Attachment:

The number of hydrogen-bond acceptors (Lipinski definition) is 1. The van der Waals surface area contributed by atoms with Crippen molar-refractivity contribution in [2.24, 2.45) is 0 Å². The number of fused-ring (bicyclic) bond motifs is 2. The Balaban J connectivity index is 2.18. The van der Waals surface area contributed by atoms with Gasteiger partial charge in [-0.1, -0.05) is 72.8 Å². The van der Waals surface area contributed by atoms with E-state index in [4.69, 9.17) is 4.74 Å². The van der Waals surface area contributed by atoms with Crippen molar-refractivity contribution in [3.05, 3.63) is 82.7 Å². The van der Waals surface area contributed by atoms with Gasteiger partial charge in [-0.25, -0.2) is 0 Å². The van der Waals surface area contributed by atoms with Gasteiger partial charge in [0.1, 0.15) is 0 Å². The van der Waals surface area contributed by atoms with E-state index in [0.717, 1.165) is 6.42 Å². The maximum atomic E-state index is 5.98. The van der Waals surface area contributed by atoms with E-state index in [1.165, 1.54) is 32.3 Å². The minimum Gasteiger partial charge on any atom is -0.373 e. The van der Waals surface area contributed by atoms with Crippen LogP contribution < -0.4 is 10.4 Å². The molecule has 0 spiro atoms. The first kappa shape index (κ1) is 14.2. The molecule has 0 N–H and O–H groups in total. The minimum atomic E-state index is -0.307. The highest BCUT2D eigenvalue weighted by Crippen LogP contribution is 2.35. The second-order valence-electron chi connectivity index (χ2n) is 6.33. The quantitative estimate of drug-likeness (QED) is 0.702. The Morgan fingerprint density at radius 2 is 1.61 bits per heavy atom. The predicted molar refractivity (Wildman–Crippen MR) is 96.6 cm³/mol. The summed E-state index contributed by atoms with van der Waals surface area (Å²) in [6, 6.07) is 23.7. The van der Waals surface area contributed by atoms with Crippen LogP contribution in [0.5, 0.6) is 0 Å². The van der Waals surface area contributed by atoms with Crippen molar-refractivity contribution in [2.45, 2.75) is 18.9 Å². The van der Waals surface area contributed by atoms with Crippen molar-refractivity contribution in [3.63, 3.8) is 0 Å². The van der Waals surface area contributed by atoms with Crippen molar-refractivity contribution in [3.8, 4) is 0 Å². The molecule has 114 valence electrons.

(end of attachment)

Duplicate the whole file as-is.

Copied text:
The number of hydrogen-bond acceptors (Lipinski definition) is 1. The van der Waals surface area contributed by atoms with Crippen molar-refractivity contribution in [2.24, 2.45) is 0 Å². The number of fused-ring (bicyclic) bond motifs is 2. The Balaban J connectivity index is 2.18. The van der Waals surface area contributed by atoms with Gasteiger partial charge in [-0.1, -0.05) is 72.8 Å². The van der Waals surface area contributed by atoms with E-state index in [4.69, 9.17) is 4.74 Å². The van der Waals surface area contributed by atoms with Crippen molar-refractivity contribution in [3.05, 3.63) is 82.7 Å². The van der Waals surface area contributed by atoms with Gasteiger partial charge in [-0.25, -0.2) is 0 Å². The van der Waals surface area contributed by atoms with Gasteiger partial charge in [0.1, 0.15) is 0 Å². The van der Waals surface area contributed by atoms with E-state index in [0.717, 1.165) is 6.42 Å². The maximum atomic E-state index is 5.98. The van der Waals surface area contributed by atoms with E-state index in [1.165, 1.54) is 32.3 Å². The minimum Gasteiger partial charge on any atom is -0.373 e. The van der Waals surface area contributed by atoms with Crippen LogP contribution < -0.4 is 10.4 Å². The molecule has 0 spiro atoms. The first kappa shape index (κ1) is 14.2. The molecule has 0 N–H and O–H groups in total. The minimum atomic E-state index is -0.307. The highest BCUT2D eigenvalue weighted by Crippen LogP contribution is 2.35. The second-order valence-electron chi connectivity index (χ2n) is 6.33. The quantitative estimate of drug-likeness (QED) is 0.702. The Morgan fingerprint density at radius 2 is 1.61 bits per heavy atom. The predicted molar refractivity (Wildman–Crippen MR) is 96.6 cm³/mol. The summed E-state index contributed by atoms with van der Waals surface area (Å²) in [6, 6.07) is 23.7. The van der Waals surface area contributed by atoms with Crippen LogP contribution in [0.5, 0.6) is 0 Å². The van der Waals surface area contributed by atoms with Crippen molar-refractivity contribution in [2.45, 2.75) is 18.9 Å². The van der Waals surface area contributed by atoms with Crippen molar-refractivity contribution in [3.63, 3.8) is 0 Å². The van der Waals surface area contributed by atoms with Crippen molar-refractivity contribution in [3.8, 4) is 0 Å². The molecule has 114 valence electrons.